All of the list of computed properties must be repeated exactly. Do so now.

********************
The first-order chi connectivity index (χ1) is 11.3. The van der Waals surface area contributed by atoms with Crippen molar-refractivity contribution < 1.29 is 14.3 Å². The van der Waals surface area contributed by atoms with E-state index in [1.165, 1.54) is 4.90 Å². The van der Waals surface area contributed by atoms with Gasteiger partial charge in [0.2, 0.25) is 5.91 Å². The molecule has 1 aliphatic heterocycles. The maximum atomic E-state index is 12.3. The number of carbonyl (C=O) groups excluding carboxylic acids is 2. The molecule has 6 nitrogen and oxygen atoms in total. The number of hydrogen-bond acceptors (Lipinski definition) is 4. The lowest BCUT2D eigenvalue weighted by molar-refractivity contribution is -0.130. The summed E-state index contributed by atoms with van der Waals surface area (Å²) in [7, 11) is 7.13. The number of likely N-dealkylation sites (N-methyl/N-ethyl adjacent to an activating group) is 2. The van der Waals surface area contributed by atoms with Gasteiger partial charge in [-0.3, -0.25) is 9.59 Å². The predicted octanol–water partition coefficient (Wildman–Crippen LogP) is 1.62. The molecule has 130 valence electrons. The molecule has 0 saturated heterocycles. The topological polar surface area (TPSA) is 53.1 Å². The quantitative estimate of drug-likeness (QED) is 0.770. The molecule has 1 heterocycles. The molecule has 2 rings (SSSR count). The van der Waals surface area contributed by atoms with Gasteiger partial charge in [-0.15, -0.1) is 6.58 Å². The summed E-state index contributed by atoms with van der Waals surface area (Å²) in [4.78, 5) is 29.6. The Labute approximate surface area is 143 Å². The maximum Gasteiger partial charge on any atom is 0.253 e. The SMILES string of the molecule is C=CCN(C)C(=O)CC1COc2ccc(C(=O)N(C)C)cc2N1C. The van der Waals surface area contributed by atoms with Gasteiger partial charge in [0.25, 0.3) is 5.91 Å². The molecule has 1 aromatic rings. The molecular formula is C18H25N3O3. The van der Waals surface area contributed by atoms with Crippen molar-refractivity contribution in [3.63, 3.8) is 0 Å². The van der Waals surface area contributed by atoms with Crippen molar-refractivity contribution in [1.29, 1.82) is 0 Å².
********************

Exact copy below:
The first-order chi connectivity index (χ1) is 11.3. The van der Waals surface area contributed by atoms with Crippen molar-refractivity contribution < 1.29 is 14.3 Å². The van der Waals surface area contributed by atoms with E-state index in [1.165, 1.54) is 4.90 Å². The van der Waals surface area contributed by atoms with Gasteiger partial charge in [0.2, 0.25) is 5.91 Å². The molecule has 1 aliphatic heterocycles. The maximum atomic E-state index is 12.3. The number of carbonyl (C=O) groups excluding carboxylic acids is 2. The molecule has 6 nitrogen and oxygen atoms in total. The number of hydrogen-bond acceptors (Lipinski definition) is 4. The lowest BCUT2D eigenvalue weighted by molar-refractivity contribution is -0.130. The summed E-state index contributed by atoms with van der Waals surface area (Å²) in [7, 11) is 7.13. The number of likely N-dealkylation sites (N-methyl/N-ethyl adjacent to an activating group) is 2. The van der Waals surface area contributed by atoms with Gasteiger partial charge in [-0.3, -0.25) is 9.59 Å². The predicted octanol–water partition coefficient (Wildman–Crippen LogP) is 1.62. The molecule has 130 valence electrons. The molecule has 0 saturated heterocycles. The topological polar surface area (TPSA) is 53.1 Å². The quantitative estimate of drug-likeness (QED) is 0.770. The molecule has 1 heterocycles. The molecule has 2 rings (SSSR count). The van der Waals surface area contributed by atoms with Gasteiger partial charge in [-0.15, -0.1) is 6.58 Å². The summed E-state index contributed by atoms with van der Waals surface area (Å²) in [4.78, 5) is 29.6. The Labute approximate surface area is 143 Å². The maximum Gasteiger partial charge on any atom is 0.253 e. The SMILES string of the molecule is C=CCN(C)C(=O)CC1COc2ccc(C(=O)N(C)C)cc2N1C. The van der Waals surface area contributed by atoms with Gasteiger partial charge in [0.25, 0.3) is 5.91 Å². The molecule has 1 aromatic rings. The molecular formula is C18H25N3O3. The van der Waals surface area contributed by atoms with Crippen molar-refractivity contribution in [3.63, 3.8) is 0 Å². The van der Waals surface area contributed by atoms with Crippen molar-refractivity contribution in [1.29, 1.82) is 0 Å².